FOR A MEDIUM in which unreality predominates, in fact is the touchstone of success, there is something almost excruciatingly real about television sports. Real real. From the deft stroke of a billiard cue through to the mass formations of muddy gorillas advancing on a goal line, the operative word with TV sportscasters is “real.”
The nightly sports news on CBLT, the CBC’s Toronto outlet, is generally five minutes of fast talk punctuated by beer commercials. But every so often the show makes a pathetic attempt to become visual by running a dated film-clip interview provided by one of the American networks. The interview invariably goes like this: INTERVIEWER: Flello, Orville. It’s real nice talking to you. As you know, you’re currently the league’s leading third-baseman with successful bunts at bat. Now that’s a real fine record and I bet you’re real proud of it. PLAYER: Gee thanks, er, Chuck. Well, I had some real bad luck at the start of the year. Some real mean pitches kept coming across the plate and I hurt my bunting fingers real bad. Then I guess I got hot. I just like to add I wouldn’t be bunting half so good, ’scepting I got real good teamwork going for me. They’re a real bunch of guys.
The trouble is that total reliance on the adjective “real” is spreading beyond the sports world. I first began to fear for the future when the original U.S. astronauts (things improved with the Apollo 8 flight) returned from space with the news that, “the Earth looks real beautiful from out there.” That apparently exhausted their powers of description.
All of which leads me to CTV’s Sports Hot Seat, the only network TV program in Canada that attempts to deal with sport on a level higher than locker-room jargon. Although there is a fair quota of “reals” per show, the overall standard of English is as good as you’ll find in, well, in the average newspaper sports column. What often saves the show from itself is the performance of the guest.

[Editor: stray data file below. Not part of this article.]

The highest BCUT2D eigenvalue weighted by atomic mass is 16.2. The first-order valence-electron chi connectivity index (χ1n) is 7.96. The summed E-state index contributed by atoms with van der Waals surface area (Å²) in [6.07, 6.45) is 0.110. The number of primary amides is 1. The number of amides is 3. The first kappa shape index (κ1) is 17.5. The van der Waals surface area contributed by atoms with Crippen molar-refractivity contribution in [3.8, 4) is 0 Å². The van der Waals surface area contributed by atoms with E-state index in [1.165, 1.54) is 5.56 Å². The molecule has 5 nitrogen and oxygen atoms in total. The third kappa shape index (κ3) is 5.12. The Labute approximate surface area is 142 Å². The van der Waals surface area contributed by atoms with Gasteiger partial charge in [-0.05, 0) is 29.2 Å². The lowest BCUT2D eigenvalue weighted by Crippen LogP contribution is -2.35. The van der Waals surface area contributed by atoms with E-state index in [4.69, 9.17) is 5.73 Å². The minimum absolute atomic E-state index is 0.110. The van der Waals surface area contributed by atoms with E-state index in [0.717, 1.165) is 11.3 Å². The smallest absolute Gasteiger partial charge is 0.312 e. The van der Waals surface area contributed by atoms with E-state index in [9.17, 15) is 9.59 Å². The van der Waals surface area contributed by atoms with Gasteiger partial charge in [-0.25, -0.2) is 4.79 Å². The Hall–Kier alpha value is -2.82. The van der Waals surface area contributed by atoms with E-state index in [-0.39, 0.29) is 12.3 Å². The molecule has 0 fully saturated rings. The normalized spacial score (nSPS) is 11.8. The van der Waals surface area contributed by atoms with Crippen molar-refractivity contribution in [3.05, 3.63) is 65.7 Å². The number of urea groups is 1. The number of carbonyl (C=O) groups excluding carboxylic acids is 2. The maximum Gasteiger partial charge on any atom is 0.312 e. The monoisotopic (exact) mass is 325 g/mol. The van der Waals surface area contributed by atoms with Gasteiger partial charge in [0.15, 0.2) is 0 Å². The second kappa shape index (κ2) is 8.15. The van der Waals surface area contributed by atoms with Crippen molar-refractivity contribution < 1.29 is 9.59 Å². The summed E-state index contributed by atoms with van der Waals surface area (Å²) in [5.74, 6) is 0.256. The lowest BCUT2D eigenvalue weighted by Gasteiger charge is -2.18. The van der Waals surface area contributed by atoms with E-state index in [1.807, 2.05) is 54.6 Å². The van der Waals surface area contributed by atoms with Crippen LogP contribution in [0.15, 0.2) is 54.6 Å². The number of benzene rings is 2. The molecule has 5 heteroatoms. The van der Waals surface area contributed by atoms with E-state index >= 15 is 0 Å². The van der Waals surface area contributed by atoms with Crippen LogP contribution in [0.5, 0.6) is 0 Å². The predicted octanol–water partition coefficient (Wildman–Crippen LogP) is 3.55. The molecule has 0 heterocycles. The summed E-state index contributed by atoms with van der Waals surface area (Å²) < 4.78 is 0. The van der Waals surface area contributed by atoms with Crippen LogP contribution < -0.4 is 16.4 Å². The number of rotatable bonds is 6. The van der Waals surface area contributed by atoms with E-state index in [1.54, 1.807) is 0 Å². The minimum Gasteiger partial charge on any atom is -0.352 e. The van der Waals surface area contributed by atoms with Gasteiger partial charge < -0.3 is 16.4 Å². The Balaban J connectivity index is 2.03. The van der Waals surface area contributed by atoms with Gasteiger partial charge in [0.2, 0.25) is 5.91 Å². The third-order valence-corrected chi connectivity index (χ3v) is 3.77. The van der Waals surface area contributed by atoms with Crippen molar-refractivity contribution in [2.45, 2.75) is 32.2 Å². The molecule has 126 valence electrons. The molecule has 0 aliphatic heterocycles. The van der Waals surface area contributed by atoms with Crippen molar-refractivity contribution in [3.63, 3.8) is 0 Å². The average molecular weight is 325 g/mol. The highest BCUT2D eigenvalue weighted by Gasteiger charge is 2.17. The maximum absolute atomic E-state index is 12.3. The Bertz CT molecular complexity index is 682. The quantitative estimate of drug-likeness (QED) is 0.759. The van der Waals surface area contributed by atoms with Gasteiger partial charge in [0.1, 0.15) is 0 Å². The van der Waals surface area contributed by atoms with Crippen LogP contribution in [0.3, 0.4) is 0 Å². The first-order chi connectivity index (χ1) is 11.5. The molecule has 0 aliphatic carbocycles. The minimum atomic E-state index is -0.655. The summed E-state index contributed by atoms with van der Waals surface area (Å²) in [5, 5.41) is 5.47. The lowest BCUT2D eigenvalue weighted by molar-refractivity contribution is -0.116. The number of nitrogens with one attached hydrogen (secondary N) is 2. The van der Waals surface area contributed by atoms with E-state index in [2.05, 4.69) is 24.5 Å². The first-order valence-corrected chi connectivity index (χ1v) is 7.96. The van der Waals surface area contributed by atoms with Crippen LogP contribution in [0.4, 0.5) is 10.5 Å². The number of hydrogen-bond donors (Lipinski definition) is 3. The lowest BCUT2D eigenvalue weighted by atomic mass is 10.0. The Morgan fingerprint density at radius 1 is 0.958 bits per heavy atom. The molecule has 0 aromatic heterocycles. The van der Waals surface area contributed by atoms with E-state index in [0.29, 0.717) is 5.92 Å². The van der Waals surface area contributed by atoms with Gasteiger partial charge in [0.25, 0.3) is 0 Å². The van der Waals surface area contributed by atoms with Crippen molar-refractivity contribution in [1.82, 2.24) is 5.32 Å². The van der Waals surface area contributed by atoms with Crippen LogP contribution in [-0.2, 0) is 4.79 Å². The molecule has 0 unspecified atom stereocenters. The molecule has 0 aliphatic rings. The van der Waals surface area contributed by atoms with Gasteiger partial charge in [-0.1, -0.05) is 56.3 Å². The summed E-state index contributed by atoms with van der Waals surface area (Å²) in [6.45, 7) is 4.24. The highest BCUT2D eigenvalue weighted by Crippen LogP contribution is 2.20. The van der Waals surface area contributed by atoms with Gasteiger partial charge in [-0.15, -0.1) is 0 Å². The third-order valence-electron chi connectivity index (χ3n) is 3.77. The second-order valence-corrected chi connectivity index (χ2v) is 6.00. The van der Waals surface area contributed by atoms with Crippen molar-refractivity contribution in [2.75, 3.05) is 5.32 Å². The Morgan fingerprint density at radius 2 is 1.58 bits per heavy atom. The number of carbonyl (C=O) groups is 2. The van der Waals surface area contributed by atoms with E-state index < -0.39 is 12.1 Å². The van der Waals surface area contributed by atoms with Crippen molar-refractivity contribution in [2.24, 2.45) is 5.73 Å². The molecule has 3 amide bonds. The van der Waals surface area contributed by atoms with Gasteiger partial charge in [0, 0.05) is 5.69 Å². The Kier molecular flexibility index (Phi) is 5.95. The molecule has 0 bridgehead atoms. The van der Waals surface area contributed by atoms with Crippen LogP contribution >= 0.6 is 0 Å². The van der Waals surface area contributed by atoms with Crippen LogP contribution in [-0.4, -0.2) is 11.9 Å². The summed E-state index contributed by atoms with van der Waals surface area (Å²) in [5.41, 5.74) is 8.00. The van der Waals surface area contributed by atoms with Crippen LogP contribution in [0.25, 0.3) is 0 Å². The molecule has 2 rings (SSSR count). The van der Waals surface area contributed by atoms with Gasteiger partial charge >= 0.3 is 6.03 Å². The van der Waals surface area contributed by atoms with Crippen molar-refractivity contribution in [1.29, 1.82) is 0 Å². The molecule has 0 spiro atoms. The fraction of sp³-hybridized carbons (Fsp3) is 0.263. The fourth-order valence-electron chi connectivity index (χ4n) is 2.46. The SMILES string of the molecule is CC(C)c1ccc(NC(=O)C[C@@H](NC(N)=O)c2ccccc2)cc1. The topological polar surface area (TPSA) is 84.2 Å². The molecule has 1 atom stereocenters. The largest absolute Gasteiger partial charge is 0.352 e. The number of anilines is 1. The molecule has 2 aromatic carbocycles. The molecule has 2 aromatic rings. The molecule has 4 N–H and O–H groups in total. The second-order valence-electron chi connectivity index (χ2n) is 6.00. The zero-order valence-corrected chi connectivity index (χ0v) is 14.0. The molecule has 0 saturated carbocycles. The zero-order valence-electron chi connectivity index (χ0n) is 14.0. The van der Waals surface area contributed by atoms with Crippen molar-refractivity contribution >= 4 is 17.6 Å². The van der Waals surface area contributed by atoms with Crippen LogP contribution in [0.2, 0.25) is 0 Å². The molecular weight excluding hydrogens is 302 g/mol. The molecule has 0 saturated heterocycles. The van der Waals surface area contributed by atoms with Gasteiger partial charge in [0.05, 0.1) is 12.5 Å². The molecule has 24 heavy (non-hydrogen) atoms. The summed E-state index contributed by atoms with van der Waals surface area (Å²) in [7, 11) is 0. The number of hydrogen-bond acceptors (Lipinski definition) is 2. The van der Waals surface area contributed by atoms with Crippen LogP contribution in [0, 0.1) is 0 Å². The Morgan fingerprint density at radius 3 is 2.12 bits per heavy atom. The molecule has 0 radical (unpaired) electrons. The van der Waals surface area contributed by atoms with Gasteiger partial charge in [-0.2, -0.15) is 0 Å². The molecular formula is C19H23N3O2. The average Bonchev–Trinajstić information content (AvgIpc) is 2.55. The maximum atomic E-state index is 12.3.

This was true a few weeks ago when racing driver Graham Hill was in the hot seat. With politeness, a flair for description and a modicum of wit, Hill proved to be the most articulate man in the studio. He was contending with bad lighting, atrocious camera angles, a rude interruption or two and a goose-neck microphone that wagged under his chin like a metronome. But he said what he had to say well and came through like a gentleman.
Not that Hill had much trouble negotiating the curves laid out by the panel of three sports journalists. All the questions were splendidly predictable. There was no attempt to pry into the character and motivations of a man like Hill. It is not enough to ask him if he is a fatalist, have him deny it and leave it at that.
The show’s rotating panelists can sometimes be so uncouth it’s embarrassing to be a Canadian. When grilling Cassius Clay about the racial issue they displayed the sensitivity you’d expect from a mob of Georgia rednecks. When confronted by Canada’s Very Own Nancy Greene, there was so much fawning that the hot seat became a love seat.
But the show’s least winning factor is its host, Johnny Esaw, who also heads the network’s sports department. Watching him, I realized just how little Laugh-In's Big AÍ is exaggerating. Esaw’s contribution to the discussion is sometimes more disruptive than helpful. During the show with Hill, Esaw broke in with an irrelevant film sequence showing the driver spinning out and losing a wheel at Silverstone:
ESAW: HOW about that, Graham? HILL (COLDLY): Hmmm. Well, that’s very nice. Thanks very much.
Esaw’s main duty as host seems to be to herald each commercial with a fanfare of facetious promises. “Don’t go away sports fans. We’ll be right back in a minute or two. There are lots of questions we’ll be asking Graham Hill. Questions like . . .” Burble, burble, burble. On a show that starts late, ends early and has two long breaks in between, such burbling is annoyingly wasteful. We’d rather hear more from the guest.
The point is Sports Hot Seat doesn’t need Esaw. He is redundant on camera; one of the panelists could make the introductions. Doubtless Esaw is an excellent organizer behind the scenes, and he should stay there. Perhaps if he stuck to his desk, he might be able to figure out ways to improve the format. Or let me pyt it in terms the sports follower too often hears: “It’s been real nice watching you, Johnny. And you’ve got the makings of a real good show. But at the moment it’s real tundra league. So why don’t you be a real kind coach and stay off the field?”
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